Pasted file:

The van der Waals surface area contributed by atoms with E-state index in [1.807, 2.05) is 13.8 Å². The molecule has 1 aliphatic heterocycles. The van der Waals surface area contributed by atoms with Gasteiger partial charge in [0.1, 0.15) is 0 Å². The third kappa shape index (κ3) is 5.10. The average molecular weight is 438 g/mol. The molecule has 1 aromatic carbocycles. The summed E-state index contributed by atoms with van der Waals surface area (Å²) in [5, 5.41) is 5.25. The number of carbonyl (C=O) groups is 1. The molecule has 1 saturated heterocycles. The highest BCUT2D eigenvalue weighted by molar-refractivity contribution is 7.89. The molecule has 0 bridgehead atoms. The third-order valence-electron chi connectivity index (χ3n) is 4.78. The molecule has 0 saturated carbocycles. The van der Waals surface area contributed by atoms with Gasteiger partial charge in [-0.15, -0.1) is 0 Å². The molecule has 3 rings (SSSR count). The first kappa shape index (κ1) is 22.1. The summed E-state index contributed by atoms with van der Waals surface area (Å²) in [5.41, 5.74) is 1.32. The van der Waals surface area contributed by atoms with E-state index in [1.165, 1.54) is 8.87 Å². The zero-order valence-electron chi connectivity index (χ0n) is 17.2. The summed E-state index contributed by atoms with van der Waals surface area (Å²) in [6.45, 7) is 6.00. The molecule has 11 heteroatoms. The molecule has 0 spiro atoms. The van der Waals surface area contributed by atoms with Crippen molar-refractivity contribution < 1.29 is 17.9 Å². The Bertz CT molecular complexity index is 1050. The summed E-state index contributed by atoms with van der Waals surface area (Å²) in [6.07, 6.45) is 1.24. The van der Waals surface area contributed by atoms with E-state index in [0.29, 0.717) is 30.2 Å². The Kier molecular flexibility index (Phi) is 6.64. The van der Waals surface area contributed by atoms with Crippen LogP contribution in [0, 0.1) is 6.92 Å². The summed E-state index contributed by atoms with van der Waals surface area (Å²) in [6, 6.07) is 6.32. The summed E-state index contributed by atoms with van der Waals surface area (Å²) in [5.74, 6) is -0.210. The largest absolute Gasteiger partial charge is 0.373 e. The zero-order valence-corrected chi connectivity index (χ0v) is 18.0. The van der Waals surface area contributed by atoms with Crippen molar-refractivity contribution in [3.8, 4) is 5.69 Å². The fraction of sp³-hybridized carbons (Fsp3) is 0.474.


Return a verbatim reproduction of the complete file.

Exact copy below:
The van der Waals surface area contributed by atoms with E-state index in [1.807, 2.05) is 13.8 Å². The molecule has 1 aliphatic heterocycles. The van der Waals surface area contributed by atoms with Gasteiger partial charge in [0.1, 0.15) is 0 Å². The third kappa shape index (κ3) is 5.10. The average molecular weight is 438 g/mol. The molecule has 1 aromatic carbocycles. The summed E-state index contributed by atoms with van der Waals surface area (Å²) in [5, 5.41) is 5.25. The number of carbonyl (C=O) groups is 1. The molecule has 1 saturated heterocycles. The highest BCUT2D eigenvalue weighted by molar-refractivity contribution is 7.89. The molecule has 0 bridgehead atoms. The third-order valence-electron chi connectivity index (χ3n) is 4.78. The molecule has 0 saturated carbocycles. The van der Waals surface area contributed by atoms with Gasteiger partial charge in [-0.15, -0.1) is 0 Å². The molecule has 3 rings (SSSR count). The first kappa shape index (κ1) is 22.1. The summed E-state index contributed by atoms with van der Waals surface area (Å²) in [5.41, 5.74) is 1.32. The van der Waals surface area contributed by atoms with E-state index in [1.165, 1.54) is 8.87 Å². The zero-order valence-electron chi connectivity index (χ0n) is 17.2. The summed E-state index contributed by atoms with van der Waals surface area (Å²) in [6.45, 7) is 6.00. The molecule has 11 heteroatoms. The molecule has 0 spiro atoms. The van der Waals surface area contributed by atoms with Crippen molar-refractivity contribution < 1.29 is 17.9 Å². The Bertz CT molecular complexity index is 1050. The summed E-state index contributed by atoms with van der Waals surface area (Å²) in [6.07, 6.45) is 1.24. The van der Waals surface area contributed by atoms with E-state index in [0.29, 0.717) is 30.2 Å². The Kier molecular flexibility index (Phi) is 6.64. The van der Waals surface area contributed by atoms with Crippen LogP contribution in [0, 0.1) is 6.92 Å². The summed E-state index contributed by atoms with van der Waals surface area (Å²) in [6, 6.07) is 6.32. The summed E-state index contributed by atoms with van der Waals surface area (Å²) in [5.74, 6) is -0.210. The largest absolute Gasteiger partial charge is 0.373 e. The zero-order valence-corrected chi connectivity index (χ0v) is 18.0. The van der Waals surface area contributed by atoms with Crippen molar-refractivity contribution in [3.8, 4) is 5.69 Å². The fraction of sp³-hybridized carbons (Fsp3) is 0.474.